Q&As

Where a tenant remains in occupation after the contractual expiry of a contracted-out business lease, what is the nature of that occupation?

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Produced in partnership with Georgia Whiting of 4 King’s Bench Walk
Published on LexisPSL on 16/03/2018

The following Property Disputes Q&A produced in partnership with Georgia Whiting of 4 King’s Bench Walk provides comprehensive and up to date legal information covering:

  • Where a tenant remains in occupation after the contractual expiry of a contracted-out business lease, what is the nature of that occupation?

Where a tenant remains in occupation after the contractual expiry of a contracted-out business lease, what is the nature of that occupation?

The basic proposition is that where a lease has effectively excluded the provisions of the Landlord and Tenant Act 1954 (LTA 1954), the tenant will have no right to claim a new lease at the end of the contractual term.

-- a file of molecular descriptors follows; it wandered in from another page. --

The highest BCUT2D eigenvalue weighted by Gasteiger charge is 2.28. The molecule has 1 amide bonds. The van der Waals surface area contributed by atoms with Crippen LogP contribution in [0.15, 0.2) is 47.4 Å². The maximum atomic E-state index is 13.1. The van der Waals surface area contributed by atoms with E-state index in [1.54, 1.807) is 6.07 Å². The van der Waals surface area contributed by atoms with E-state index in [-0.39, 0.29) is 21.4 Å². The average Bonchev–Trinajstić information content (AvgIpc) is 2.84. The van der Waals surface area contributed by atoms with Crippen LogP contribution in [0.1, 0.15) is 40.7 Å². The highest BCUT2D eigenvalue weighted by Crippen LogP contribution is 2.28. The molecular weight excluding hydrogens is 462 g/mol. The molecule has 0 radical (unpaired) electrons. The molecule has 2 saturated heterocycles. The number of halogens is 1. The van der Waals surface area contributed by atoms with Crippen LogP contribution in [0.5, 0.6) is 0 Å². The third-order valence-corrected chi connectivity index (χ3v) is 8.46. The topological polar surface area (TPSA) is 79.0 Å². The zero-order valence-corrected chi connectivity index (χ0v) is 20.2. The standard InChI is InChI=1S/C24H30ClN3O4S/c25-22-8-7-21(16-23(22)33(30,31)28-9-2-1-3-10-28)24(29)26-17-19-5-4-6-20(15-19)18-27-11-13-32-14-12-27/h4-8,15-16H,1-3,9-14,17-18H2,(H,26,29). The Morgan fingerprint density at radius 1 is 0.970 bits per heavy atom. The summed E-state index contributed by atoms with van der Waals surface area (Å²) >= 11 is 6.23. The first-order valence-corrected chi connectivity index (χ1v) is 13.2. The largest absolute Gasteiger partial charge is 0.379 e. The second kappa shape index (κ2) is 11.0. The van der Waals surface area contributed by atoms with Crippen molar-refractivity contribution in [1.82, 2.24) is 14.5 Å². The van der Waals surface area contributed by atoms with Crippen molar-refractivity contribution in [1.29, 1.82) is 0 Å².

However, a common scenario in such situations is the tenant ‘holding over’ after the expiry of the fixed term, that is to say, failing to leave. This may be for a number of reasons, such as ongoing negotiation between the parties as to the terms of a new lease or simply through inadvertently maintaining the status quo and treating the lease as continuing. Often, there will not be a written contract between the parties to stipulate the rights and legal status of the occupier during this period.

Where there is no formalised relationship after the expiry of the contractual term, the occupier will either be a tenant at will or a subject to a periodic tenancy. The distinction is an important one, as the legal rights and protections differ significantly.

In particular, where a new periodic tenancy has arisen, this will automatically be a protected tenancy pursuant to LTA

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